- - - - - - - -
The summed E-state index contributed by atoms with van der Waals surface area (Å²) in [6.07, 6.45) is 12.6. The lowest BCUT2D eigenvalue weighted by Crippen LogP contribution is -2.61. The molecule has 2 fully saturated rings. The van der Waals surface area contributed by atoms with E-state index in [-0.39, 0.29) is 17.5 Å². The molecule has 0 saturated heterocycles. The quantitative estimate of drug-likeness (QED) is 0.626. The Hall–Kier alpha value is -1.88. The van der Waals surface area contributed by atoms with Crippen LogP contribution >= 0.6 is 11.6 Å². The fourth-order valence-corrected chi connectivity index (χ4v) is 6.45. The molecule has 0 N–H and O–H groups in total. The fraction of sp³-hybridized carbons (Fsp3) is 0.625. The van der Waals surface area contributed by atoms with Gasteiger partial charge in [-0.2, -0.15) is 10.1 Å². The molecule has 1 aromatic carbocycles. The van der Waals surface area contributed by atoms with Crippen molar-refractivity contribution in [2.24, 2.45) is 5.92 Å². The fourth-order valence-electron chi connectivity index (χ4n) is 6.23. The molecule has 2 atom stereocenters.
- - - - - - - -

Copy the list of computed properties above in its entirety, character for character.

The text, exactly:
The summed E-state index contributed by atoms with van der Waals surface area (Å²) in [6.07, 6.45) is 12.6. The lowest BCUT2D eigenvalue weighted by Crippen LogP contribution is -2.61. The molecule has 2 fully saturated rings. The van der Waals surface area contributed by atoms with E-state index in [-0.39, 0.29) is 17.5 Å². The molecule has 0 saturated heterocycles. The quantitative estimate of drug-likeness (QED) is 0.626. The Hall–Kier alpha value is -1.88. The van der Waals surface area contributed by atoms with Crippen LogP contribution >= 0.6 is 11.6 Å². The fourth-order valence-corrected chi connectivity index (χ4v) is 6.45. The molecule has 0 N–H and O–H groups in total. The fraction of sp³-hybridized carbons (Fsp3) is 0.625. The van der Waals surface area contributed by atoms with Gasteiger partial charge in [-0.2, -0.15) is 10.1 Å². The molecule has 1 aromatic carbocycles. The van der Waals surface area contributed by atoms with Crippen molar-refractivity contribution in [2.24, 2.45) is 5.92 Å². The fourth-order valence-electron chi connectivity index (χ4n) is 6.23. The molecule has 2 atom stereocenters.